In some parts of Northumberland it is thought lucky if we meet with two magpies, but very unlucky if one crosses our path. The following couplet I have often heard repeated:
One is sorrow, two mirth,
Three is wedding, four a birth,
Five heaven, six hell,
Seven the de’il’s ain sel’!
There are many who still look in the candles for expected letters, and search the tea-cup for coming visitors. If a young lady, in snuffing a candle, snuff it out, she will not be married during the current year. A spider descending upon you from the roof is a token that you will soon have a legacy from a friend. When a spider is found upon our clothes, some money is coming to us. The sudden loss of hair is a prognostication of the loss of children, health, or property. If a person’s hair burn brightly when thrown into the fire, it is a sign of long life; the brighter the flame the longer the life. If it smoulders away, and refuses to burn, it is a sign of approaching death. If the nose itches, it is a sign that you will be crossed or vexed. Itching of the right hand portends receiving money. If the right ear tingles, you are being well spoken of; if the left ear, some one is speaking ill of you.
It is accounted lucky to carry in the pocket a crooked sixpence or one with a hole in it, or to put a stocking on inside out, or a waistcoat similarly, through inadvertence. If you put a button or hook into the wrong hole while dressing in the morning, some misfortune will occur during the day. If you dream that you have lost a tooth, you will shortly hear of the death of a friend. If you dream of a wedding, you will hear of death; if you dream of water, you will hear of sickness. If a toad crosses the path, it will rain. It is lucky to have money in your pocket when you first hear that harbinger of spring, the cuckoo. It is unlucky, after one has started on a journey, to be recalled, and told of something previously forgotten.
Mr. Henderson, from whom I quote for the purposes of this communication, states that a clergyman from Yorkshire told him that his grandfather, though anything but a weak man, would never turn back when he had once started upon an expedition. He had been known to remain on horseback at the end of his grounds, shouting to the house for something that he had forgotten, rather than turn back for it. When rooks desert a rookery, it foretells the downfall of the family on whose property it is. There is a Northumbrian saying that the rooks deserted the rookery at Chipchase (on the banks of North Tyne) when the family of Reed left that place. On the other hand, the Wilkie MS. informs us that when rooks haunt a town, or village, mortality is supposed to await its inhabitants; and if they feed in the street it shows a storm is near at hand. It is said to be a good omen for swallows to take possession of a place, and build their nests around it; while it is unpropitious for them to forsake a place which they have once tenanted. A cock crowing on the threshold is a sign of approaching visitors. For a magpie to be seen near anyone’s doorstep is an omen of death. I was told some time ago by an old but intelligent gentleman, a resident of Winlaton, that when he had seen a magpie on three different occasions fly close to the door of people’s dwellings a death took place shortly after.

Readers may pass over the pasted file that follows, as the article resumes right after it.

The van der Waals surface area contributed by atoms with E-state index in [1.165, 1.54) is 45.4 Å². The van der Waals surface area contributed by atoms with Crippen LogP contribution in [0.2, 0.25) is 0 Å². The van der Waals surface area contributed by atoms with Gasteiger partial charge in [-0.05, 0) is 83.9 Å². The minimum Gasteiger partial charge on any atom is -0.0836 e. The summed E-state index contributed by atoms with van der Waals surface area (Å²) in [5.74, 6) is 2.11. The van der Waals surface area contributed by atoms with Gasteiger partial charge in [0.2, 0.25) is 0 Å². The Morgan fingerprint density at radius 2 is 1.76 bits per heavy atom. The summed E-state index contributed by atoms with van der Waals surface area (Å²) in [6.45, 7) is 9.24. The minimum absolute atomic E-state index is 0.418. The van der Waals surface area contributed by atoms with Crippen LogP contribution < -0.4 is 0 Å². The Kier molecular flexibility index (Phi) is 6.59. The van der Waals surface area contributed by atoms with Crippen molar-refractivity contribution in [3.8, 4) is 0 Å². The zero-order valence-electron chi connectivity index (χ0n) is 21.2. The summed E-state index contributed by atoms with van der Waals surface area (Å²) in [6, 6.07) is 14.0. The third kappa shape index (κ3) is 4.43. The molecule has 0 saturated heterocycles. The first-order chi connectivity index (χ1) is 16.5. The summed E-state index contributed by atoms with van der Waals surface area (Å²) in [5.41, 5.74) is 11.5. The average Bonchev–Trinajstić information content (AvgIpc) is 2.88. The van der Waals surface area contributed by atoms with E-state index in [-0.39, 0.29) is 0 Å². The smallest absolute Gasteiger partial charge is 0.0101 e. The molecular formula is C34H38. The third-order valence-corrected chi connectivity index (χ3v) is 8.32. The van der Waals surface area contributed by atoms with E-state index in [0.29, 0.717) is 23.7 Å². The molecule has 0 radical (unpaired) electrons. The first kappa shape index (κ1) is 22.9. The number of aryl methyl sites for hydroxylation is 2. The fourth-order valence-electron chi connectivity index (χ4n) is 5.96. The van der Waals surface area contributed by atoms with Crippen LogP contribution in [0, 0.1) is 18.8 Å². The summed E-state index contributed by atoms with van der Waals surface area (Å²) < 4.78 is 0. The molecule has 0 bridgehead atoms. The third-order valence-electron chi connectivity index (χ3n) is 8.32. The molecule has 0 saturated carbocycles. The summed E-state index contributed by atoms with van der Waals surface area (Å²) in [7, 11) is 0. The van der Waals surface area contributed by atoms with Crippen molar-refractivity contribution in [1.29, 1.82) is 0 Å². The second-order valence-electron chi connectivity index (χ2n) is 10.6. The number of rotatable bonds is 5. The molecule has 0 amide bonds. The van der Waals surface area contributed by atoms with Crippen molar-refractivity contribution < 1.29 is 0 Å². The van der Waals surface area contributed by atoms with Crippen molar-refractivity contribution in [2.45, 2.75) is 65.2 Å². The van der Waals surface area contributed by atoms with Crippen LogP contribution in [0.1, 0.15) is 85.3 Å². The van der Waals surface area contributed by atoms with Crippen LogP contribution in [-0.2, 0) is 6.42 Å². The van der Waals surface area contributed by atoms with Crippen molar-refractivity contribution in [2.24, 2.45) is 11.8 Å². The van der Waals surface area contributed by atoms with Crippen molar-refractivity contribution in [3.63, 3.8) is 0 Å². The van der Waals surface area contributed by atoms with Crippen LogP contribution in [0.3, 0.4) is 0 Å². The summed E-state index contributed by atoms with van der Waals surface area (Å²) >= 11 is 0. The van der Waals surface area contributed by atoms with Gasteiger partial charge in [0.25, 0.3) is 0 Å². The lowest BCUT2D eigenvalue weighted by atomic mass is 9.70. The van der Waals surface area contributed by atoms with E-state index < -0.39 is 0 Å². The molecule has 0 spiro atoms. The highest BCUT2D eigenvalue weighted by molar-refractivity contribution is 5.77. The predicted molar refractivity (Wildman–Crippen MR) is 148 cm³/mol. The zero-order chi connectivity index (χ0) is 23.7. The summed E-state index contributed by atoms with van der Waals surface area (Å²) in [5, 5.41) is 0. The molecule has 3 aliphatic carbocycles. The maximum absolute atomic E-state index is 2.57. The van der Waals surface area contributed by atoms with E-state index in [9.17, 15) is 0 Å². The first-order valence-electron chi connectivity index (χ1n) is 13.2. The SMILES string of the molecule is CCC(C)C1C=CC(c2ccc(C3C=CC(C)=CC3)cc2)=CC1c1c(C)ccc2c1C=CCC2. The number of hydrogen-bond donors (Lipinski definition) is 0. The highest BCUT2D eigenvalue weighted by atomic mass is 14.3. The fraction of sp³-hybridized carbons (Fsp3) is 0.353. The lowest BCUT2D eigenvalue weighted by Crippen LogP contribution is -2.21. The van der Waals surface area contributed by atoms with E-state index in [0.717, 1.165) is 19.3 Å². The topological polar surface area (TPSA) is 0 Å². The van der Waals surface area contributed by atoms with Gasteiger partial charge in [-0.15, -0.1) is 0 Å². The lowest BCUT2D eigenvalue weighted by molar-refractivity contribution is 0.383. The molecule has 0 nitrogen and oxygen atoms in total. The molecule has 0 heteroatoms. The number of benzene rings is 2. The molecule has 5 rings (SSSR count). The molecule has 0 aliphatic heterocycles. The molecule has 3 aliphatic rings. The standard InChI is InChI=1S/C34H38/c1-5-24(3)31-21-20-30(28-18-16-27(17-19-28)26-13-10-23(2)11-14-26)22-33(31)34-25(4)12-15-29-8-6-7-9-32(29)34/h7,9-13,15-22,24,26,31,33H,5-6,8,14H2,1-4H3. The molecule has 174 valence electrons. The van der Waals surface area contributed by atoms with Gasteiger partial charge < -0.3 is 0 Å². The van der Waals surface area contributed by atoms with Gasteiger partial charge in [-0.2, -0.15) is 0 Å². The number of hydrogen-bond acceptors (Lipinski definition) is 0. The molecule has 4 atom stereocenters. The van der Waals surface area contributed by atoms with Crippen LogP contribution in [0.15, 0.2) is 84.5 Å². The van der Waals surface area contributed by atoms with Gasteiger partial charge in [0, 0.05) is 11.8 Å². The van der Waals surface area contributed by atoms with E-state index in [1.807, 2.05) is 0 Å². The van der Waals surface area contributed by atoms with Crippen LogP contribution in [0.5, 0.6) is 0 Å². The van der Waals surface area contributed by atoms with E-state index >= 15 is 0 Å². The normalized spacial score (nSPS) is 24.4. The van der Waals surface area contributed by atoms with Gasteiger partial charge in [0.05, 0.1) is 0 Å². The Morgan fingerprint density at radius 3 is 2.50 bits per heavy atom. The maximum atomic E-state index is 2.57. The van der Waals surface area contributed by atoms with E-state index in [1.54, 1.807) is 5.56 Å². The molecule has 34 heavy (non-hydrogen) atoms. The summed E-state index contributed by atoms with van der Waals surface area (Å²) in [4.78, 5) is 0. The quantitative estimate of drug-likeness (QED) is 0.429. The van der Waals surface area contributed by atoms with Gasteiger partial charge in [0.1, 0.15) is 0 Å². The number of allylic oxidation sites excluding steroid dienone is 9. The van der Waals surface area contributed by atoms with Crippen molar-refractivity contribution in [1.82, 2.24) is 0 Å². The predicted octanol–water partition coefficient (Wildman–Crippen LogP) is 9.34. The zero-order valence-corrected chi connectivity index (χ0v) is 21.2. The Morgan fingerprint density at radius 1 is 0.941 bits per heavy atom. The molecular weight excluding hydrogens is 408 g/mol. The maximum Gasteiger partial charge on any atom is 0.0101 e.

When very young, and living in Haydon Bridge, the following was related to me by a friend who has long passed away, and who possessed a fund of local knowledge: About seventy years ago, a quarryman, who resided in the above village, proceeded to work early one morning, accompanied by other fellow-workmen. On walking up Cleatby Bank, opposite West Mill Hills, a magpie crossed and re-crossed their path several times. It then disappeared, but, when nearing East Brokenheugh, it suddenly flew in amongst them, nearly knocking the hat off the quarrymans head. One of the poor fellows was much alarmed, and advised quarryman to return home. “Not I,” said the quarryman; “I don’t believe in such nonsense.” Arriving at the scene of their labour, they commenced work, and had only been working a short time when an alarm was raised, and each shouted to the other to run for his life. On endeavouring to save himself, the quarrymans hat fell off, when he stumbled over it and fell, and before he could rise a large stone came rolling down, crushing him to death.
First footing still largely prevails in various parts of Northumberland. It is considered very unlucky for the first visitor to a house on a New Year’s Day to belong to the gentler sex. In order to obviate this calamity, so soon as the last stroke of twelve has tolled forth from the parish church on the night of the 31st of December of any year, the male members of each household, placing a bottle of wine or spirits in their pockets, sally forth upon visits to the houses of all their friends. Others keep their doors locked until a male commences knocking, when the inmates, on being assured that it is not one of the fair sex, admit him, and partake of bread and cheese, which is often washed down by a small sensation of “mountain dew.” There are some good ladies whom the writer knows very well (and with whom he has often been amused) who will not allow any ashes or slops to be taken out of the house on New Year’s Day, it being unfortunate to take anything out. One can bring in, however, as much as possible.
A more agreeable rendering of the magpie rhyme is current in Wensleydale. Here it is:
One for sorrow, two for luck,
Three for a wedding, four for a death,
Five for silver, six for gold,
Seven for a bonny lass twenty years old.
F. Bland, Newcastle.